Matt Damon to Ellen Page: the next wave of actors turned directors

Many popular actors are looking to make a move behind the camera

Matt Damon and Ben Affleck won the Oscar for Best Original Screenplay all those years ago with Good Will Hunting. Now - after pledging support for his friend’s decision to don the Batsuit - the former might be about the [sic] follow the latter and start a directing career.

Damon is being linked with A Foreigner, currently being written by Argo scribe Chris Terrio. Given Terrio’s previous script helped Affleck’s film win Best Film at this year’s Academy Awards, it seems like a sensible choice for Damon.

It’s inevitable that many will (perhaps unfairly) compare Damon’s debut, if and when it arrives, with Affleck’s successful behind the camera efforts. But they’ll both be part of a long tradition of actors turned directors - a tradition that encompasses everyone from Charlie Chaplin to Ben Stiller and Takeshi Kitano to Orson Welles.

Mel Gibson, Sylvester Stallone, Ron Howard and others have tonnes of awards to show for their efforts, and even lesser known ones like Thomas McCarthy have enjoyed critical and commercial success.

For every Clint Eastwood, though, there’s a Robert de Niro or Eddie Murphy struggling to convince viewers the move was a wise one. If turning to directing allows some actors to explore new creative avenues, it might confirm others will always perform best under someone else’s direction.

Even if we have to wait a while for ‘directed by Matt Damon’ to hit screens, it won’t be long at all before we get the chance to see some other actors taking their chances behind the camera. Here are four to look forward to.

Joseph Gordon-Levitt - Don Jon

The young Mr. Gordon-Levitt has become extremely in-demand in recent times, so kudos to him for finding the time to write, direct and star in Don Jon. He’s managed to draft in Scarlett Johansson and Julianne Moore. Early screenings have enjoyed enthusiastic reviews. Currently sitting at 89% on Rotten Tomatoes, it has received particular praise for its humour, charm and originality. It’s due out here in November.

Scarlett Johannson - Summer Crossing

Starring in Don Jon might have been the inspiration Johannson needed to make a film herself. She's said to be preparing an adaptation of Truman Capote's Summer Crossing.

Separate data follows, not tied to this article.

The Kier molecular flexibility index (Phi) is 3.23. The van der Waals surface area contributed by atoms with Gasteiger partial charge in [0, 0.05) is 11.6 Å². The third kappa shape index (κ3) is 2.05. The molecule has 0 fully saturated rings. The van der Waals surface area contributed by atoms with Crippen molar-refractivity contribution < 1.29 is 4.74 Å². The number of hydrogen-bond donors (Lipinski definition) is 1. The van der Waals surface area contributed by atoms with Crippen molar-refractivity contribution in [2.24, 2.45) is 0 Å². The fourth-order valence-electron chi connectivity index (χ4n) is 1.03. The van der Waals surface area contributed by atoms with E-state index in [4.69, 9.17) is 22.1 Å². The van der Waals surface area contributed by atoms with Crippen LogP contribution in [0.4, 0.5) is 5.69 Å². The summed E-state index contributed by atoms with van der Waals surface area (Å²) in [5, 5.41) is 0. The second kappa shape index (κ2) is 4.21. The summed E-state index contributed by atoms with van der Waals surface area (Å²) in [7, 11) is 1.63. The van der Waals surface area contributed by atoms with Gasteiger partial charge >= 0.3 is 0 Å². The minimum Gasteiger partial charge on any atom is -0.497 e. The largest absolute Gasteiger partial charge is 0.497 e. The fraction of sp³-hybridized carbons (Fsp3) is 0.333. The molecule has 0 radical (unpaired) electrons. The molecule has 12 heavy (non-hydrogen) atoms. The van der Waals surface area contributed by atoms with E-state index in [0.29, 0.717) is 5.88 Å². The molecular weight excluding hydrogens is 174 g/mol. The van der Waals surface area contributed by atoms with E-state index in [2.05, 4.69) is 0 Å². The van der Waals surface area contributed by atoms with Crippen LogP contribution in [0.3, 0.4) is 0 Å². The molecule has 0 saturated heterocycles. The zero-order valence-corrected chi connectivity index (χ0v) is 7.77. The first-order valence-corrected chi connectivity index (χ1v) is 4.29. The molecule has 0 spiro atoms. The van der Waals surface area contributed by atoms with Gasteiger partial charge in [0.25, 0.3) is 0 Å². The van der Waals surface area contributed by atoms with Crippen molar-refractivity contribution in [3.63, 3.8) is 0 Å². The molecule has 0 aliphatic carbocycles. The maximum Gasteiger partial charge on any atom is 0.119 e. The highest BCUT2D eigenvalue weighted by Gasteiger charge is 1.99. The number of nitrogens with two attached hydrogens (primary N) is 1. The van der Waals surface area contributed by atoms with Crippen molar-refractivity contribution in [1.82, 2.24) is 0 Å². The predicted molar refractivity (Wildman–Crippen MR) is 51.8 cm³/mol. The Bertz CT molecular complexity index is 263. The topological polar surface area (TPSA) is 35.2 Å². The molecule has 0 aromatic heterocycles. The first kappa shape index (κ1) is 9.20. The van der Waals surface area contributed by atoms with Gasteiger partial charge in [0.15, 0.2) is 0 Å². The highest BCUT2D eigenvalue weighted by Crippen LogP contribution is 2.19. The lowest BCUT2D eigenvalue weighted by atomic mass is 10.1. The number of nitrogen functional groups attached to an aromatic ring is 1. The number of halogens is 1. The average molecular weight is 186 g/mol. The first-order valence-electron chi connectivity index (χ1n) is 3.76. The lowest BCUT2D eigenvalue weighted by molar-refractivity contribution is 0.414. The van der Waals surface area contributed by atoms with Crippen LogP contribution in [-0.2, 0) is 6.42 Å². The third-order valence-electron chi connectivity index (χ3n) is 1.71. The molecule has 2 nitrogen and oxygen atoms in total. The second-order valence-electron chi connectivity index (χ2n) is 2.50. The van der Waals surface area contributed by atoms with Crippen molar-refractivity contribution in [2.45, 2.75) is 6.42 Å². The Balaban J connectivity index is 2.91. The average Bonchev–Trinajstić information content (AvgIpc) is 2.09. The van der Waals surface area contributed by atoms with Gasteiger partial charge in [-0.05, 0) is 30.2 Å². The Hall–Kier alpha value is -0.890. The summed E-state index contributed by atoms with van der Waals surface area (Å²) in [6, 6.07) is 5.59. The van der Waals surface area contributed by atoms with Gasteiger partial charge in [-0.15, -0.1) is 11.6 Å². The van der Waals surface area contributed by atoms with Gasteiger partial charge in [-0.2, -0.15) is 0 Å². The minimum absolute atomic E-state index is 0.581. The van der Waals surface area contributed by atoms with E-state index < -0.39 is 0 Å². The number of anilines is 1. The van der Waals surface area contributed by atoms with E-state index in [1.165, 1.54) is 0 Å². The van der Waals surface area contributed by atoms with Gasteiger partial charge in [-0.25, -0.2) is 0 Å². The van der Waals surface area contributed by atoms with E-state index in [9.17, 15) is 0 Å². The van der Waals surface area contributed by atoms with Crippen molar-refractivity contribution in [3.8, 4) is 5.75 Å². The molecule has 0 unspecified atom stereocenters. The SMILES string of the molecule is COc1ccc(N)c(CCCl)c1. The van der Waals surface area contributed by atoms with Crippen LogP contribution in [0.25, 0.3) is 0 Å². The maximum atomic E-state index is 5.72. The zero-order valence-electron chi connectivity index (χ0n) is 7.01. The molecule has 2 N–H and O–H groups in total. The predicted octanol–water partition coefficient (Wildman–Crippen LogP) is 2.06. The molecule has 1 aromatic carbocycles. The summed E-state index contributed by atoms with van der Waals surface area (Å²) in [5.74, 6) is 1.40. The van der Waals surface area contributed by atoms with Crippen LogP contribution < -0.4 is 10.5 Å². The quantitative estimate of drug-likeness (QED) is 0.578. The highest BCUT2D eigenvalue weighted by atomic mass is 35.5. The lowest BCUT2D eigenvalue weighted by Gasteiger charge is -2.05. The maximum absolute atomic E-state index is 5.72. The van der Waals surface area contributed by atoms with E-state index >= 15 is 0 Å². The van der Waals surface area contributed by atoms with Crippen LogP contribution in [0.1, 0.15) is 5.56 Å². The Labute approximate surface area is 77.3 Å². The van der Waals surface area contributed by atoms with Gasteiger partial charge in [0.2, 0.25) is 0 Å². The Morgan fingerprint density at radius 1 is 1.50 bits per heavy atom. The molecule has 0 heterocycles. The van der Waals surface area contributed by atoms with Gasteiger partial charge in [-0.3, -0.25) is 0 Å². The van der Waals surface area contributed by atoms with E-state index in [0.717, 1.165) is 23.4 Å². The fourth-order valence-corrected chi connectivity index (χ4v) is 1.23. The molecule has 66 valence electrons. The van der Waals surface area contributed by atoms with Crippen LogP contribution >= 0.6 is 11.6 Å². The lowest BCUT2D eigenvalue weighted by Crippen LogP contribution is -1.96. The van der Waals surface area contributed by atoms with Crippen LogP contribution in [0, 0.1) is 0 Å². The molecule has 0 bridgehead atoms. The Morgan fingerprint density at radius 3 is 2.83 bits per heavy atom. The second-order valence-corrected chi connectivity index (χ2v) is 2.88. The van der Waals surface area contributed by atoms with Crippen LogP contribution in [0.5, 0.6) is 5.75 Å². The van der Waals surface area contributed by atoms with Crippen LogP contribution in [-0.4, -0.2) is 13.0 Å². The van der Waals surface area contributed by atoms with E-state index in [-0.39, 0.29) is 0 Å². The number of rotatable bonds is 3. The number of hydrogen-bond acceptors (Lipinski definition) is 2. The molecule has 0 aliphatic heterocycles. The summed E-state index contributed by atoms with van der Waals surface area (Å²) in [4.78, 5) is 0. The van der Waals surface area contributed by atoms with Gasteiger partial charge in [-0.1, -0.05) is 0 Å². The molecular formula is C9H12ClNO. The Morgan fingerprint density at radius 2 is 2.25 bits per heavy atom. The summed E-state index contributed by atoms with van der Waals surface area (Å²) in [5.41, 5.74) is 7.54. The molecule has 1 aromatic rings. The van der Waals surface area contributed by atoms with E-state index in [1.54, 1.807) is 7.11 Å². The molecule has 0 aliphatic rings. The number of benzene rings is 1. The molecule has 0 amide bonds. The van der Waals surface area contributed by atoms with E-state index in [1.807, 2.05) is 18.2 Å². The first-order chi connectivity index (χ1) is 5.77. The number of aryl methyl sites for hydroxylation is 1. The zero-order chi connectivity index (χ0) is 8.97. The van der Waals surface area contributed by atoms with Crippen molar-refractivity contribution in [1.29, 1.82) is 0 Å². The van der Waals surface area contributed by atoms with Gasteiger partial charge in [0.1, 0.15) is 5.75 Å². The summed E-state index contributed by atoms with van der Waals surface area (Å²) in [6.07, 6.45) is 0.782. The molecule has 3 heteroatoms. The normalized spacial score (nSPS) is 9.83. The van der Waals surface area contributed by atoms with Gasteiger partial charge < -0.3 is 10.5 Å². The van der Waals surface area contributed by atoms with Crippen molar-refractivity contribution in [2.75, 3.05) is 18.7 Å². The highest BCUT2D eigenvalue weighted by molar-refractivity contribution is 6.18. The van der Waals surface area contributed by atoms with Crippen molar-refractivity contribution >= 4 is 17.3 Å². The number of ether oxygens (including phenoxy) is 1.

Ellen Page - Miss Stevens

26-year-old Page is already planning to build on her successful acting career, and her first project as director will be this comedy starring Anna Farris as a high school teacher accompanying her students on a trip to a drama contest. We’re guessing hijinks ensue. The film’s still in early production, but expect it sometime next year.

James Franco - Child of God / As I Lay Dying

The last 5 years have seen Franco directing a dizzying amount of projects both short and feature-length, mostly of an experimental persuasion. However, Child of God and As I Lay Dying both have a better chance of hitting Irish cinema screens than anything Franco has directed before. The former is a Cormac McCarthy adaptation playing at the Venice Film Festival this week. The latter sees Franco tackling Faulkner, and premiered at Cannes to encouragingly positive feedback.

Lake Bell - In A World...

Her name might not be as familiar as others mentioned here, but Lake Bell frequently graces screens in supporting roles, and has enjoyed a particularly healthy TV career in shows like Boston Legal and comedy Childrens Hospital. It’s her writing / directing debut In A World..., though, that has really gotten people to notice her (she also stars, which probably helps).

The film - which bases its story around the classic, gruff movie trailer voiceover - has earned 91% on Rotten Tomatoes as of writing, consensus again determining it to be a funny and charming film. Irish viewers don’t need to wait long to see what all the fuss is about - it’s released in September.


haven't been able to stand james franco ever since he got into social media, smh